In 2002, Liubov took part in a nursing session of the Union World Conference on Lung Health, “Nurses role in providing DOTS treatment” and became one of the most active nurses engaged in TB control activities in the Russian Nurses Association (RNA). Liubov played a major role in teaching other nurses on the topics of TB treatment, adherence to treatment, methods of patients and family support and teaching.
In 2003 she was appointed Chief Nurse of a prison TB hospital - one of the most highly infectious settings. Based on WHO data, the TB infection rates in prisons are 30 times higher compared with that of the general public. Working as a Chief Nurse, Liubov organised numerous trainings for staff on infection control and safety. In 2005, she got an advanced degree in teaching and nursing management which has also enhanced her activities.
In 2018, with support of ICN and RNA, Liubov took part in the “Improvement of TB control strategies in prisons for countries with high TB burden” workshop, which took place in Baku, Azerbaijan. Soon after her return, she organised a workshop for both nurses and doctors which led to the development of a road map on improving TB control activities in prison hospitals of Kemerovo region.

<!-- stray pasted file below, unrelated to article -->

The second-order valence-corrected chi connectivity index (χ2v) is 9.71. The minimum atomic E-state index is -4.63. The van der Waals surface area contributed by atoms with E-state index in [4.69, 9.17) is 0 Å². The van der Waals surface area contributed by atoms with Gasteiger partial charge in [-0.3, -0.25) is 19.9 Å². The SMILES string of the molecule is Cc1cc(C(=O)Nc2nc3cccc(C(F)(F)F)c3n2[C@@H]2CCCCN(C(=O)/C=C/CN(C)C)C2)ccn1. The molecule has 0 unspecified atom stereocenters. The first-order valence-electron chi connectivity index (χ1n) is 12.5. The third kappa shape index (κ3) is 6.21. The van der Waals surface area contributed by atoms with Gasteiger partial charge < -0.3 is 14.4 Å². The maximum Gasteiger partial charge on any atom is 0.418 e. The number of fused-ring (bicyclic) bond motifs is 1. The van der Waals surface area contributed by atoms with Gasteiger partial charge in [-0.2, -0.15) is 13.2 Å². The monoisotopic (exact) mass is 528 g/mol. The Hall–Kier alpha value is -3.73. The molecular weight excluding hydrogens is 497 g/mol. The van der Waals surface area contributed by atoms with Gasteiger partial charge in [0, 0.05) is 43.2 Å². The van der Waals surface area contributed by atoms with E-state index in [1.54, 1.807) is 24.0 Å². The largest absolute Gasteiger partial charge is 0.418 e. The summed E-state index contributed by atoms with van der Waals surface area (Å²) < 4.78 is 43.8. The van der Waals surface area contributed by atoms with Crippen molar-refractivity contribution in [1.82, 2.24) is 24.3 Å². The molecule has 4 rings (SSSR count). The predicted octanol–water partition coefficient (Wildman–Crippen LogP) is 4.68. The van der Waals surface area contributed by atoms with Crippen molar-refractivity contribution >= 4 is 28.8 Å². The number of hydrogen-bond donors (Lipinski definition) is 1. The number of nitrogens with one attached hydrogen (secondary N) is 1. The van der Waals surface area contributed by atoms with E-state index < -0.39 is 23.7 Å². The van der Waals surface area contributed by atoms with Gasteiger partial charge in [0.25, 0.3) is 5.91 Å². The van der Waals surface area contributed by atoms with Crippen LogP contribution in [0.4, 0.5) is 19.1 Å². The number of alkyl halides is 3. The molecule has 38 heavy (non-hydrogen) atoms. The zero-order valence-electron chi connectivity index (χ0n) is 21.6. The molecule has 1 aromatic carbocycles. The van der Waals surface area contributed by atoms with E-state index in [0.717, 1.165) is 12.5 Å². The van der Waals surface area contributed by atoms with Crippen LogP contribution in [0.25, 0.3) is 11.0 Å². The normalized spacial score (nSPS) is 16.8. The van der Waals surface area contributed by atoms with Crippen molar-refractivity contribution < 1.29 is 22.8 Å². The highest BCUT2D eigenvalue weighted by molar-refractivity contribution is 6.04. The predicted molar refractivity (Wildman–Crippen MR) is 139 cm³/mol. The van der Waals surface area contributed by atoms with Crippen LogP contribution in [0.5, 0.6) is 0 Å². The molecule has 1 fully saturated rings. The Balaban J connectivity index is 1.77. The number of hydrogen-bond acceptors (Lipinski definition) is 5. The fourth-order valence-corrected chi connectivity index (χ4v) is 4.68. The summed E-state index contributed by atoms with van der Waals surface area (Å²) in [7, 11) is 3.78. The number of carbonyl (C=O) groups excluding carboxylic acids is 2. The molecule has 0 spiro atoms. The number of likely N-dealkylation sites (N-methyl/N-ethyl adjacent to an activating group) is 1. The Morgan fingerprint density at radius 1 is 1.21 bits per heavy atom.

This road map included activities aimed at implementing new molecular methods of TB diagnostics, additional training for health workers, increased collaborative efforts on searching for those patients who stopped treatment after release from prison. Liubov is preparing a TB conference that will unite nurses and doctors working in prison TB hospitals with their colleagues working in public TB hospitals in order to improve collaboration and formulate the best approaches to care for prisoners.
Liubov is a well-known and highly recognised nurse leader in TB and often speaks at regional and national conferences and is very devoted to the END-TB goals.